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Marsha Blackburn questions Judge Amy Coney Barrett

 

U.S. SenateWashington, D.C. – On Tuesday, October 14th, 2020, U.S. Senator Marsha Blackburn (R-Tenn.) questioned Judge Amy Coney Barrett at the Senate Judiciary Committee hearing to consider the Judge’s nomination to the Supreme Court.

On the Left’s Push to Implement Government-Run Health Care

BLACKBURN: Our friends across the aisle have seemed to express a deep concern about a case that is coming up on November 10th…

This is all about their concern that a constitutionalist judge on the Supreme Court just might get in the way of their push to implement government run health care…

If they got their way, every one of those individuals in their private health care marketplace would lose their health insurance…

My colleague from California would really like to have people believe that your sole mission in life is to overturn the Affordable Care Act (ACA), and you have stated that you are not on a mission to overturn the ACA.

BARRETT: I am not, Senator Blackburn, I have no mission and no agenda. Judges don’t have campaign promises.

On Electronic Searches and Surveillance

BLACKBURN: It’s imperative that Americans have the ability to protect their ‘Virtual You,’ which is their presence online, their data, their transactional life… Can you explain how the Fourth Amendment can still govern the modern world searches and seizures, and how will it continue to apply to emerging technologies that the founders never could have imagined?

BARRETT: The Fourth Amendment protects against unreasonable searches and seizures. It doesn’t mean that it protects only the kinds of searches and seizures that those who live at the time of the adoption of the Bill of Rights could have anticipated. Surely, they could not have anticipated the internet or cell phones or airplanes, for that matter. One can reason from the kinds of privacy protections that were in place in 1791 when the Fourth Amendment was ratified to see if the search of modern technology now is analogous to it.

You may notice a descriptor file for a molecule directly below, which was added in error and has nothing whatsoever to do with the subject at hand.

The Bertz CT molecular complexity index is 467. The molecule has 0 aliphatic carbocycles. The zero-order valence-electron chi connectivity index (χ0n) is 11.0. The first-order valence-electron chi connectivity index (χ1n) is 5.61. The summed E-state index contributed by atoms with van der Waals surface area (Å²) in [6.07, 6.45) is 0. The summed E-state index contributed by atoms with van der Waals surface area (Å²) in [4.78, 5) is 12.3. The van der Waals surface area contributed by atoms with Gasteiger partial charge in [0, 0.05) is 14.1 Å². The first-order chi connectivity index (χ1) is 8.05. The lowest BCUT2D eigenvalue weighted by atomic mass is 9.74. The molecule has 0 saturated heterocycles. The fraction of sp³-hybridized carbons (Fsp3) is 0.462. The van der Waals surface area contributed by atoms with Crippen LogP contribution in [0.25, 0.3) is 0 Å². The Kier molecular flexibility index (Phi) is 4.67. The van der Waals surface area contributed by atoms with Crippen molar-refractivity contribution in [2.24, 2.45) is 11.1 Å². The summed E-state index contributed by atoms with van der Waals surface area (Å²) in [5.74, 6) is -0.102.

On Women in Public Service

BLACKBURN: [The left does] not believe that all women deserve to have the opportunity to have a seat at the table. It is only certain women and we have seen their liberal narrative play out today… It is so discouraging to me to see groups on the left say we want diversity, but let that diversity come from a woman who is on the political right and it’s like their heads explode… I look forward to the day when that will stop because all women deserve the opportunity to rise.

You have endured some of these pretty extraordinary revelations today, many of which have involved accusations that you are part of some sort of backroom conspiracy to rig the system against the American people and that your record as a judge is somehow frightening and going to cause a panic.

This is the kind of wrongheaded perception that needs to stop. It is not uncommon for women who practice their faith or who hold pro-life views to endure this, especially in a professional context.

 


 

On Judge Barrett’s Tenure as a Notre Dame Law Professor

BLACKBURN: I had a very interesting conversation today, actually did a Facebook Live with one of your former students who had written an op-ed for real clear politics, Chase Giacomo. And Chase said one of the things he appreciated about you is that you made your students think. And I think that is a wonderful trait for a judge because what you did was to cause them to get into problem-solving at a time when we lived in a cancel culture.


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